Both of these reasons are fundamentally misguided. First of all, countless studies have shown that greater ties between states reduce the likelihood of conflict between them. If France or Germany sell military equipment to Russia, they not only establish closer ties between their militaries, but they also make the Russian military more dependent on NATO military equipment. Cold warriors seem to think that the dependency argument only runs in one direction — Western states who sell to Russia wouldn’t want to lose sales, so they’ll do whatever Russia wants. But the road of mutual dependence is a two way street. If Russia starts buying certain categories of military equipment from abroad, its domestic defense industry will likely lose whatever capability it still has to produce that category of equipment. Russia will then depend on NATO states for the procurement (and perhaps maintenance) of its military equipment. In that situation, Russian leaders will have to think twice before undertaking any actions toward NATO that are sufficiently hostile as to result in it being cut off from access to such equipment. This form of dependence is much more serious. After all, if Russia gets upset with France and stops buying its military equipment, French arms manufacturers will lose some money and perhaps some French people will lose their jobs. But if France cuts off military sales to Russia in a situation where Russia is dependent on France for certain types of equipment, Russian security will suffer.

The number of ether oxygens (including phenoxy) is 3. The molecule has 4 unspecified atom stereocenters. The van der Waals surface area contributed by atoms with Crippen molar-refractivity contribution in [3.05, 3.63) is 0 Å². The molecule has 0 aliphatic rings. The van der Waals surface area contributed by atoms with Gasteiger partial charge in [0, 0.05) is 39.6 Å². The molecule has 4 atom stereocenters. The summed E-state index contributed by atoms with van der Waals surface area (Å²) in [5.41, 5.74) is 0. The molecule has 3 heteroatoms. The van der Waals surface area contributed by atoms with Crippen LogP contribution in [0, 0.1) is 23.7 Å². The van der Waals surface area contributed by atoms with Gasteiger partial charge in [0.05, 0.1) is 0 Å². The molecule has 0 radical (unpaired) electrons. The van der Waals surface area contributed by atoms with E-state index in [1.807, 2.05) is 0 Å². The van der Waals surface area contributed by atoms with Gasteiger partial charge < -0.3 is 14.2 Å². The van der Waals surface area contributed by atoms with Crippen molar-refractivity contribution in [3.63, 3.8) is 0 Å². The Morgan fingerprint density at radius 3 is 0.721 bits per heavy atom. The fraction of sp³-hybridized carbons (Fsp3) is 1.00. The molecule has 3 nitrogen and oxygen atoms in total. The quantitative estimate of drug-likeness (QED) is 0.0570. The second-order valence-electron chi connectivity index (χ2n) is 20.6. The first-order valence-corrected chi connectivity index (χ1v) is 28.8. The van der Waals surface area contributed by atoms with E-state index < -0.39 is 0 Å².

Some analysts fear that Russia could use equipment purchased from NATO, such as the Mistral ships, to attack its neighbors. The 2008 Georgia war showed that even without NATO equipment the Russian military is plenty strong enough to defeat a small and weak army of the kind that just about all of its immediate neighbors possess. Western arms sales are not necessary for Russia to be able to successfully undertake hostile action against a country like Georgia. But again, if NATO arms sales to Russia become ubiquitous, Russia may well become more hesitant to undertake actions that could potentially result in the cut-off of such arms sales. In other words, Western leverage over Russian actions will actually increase.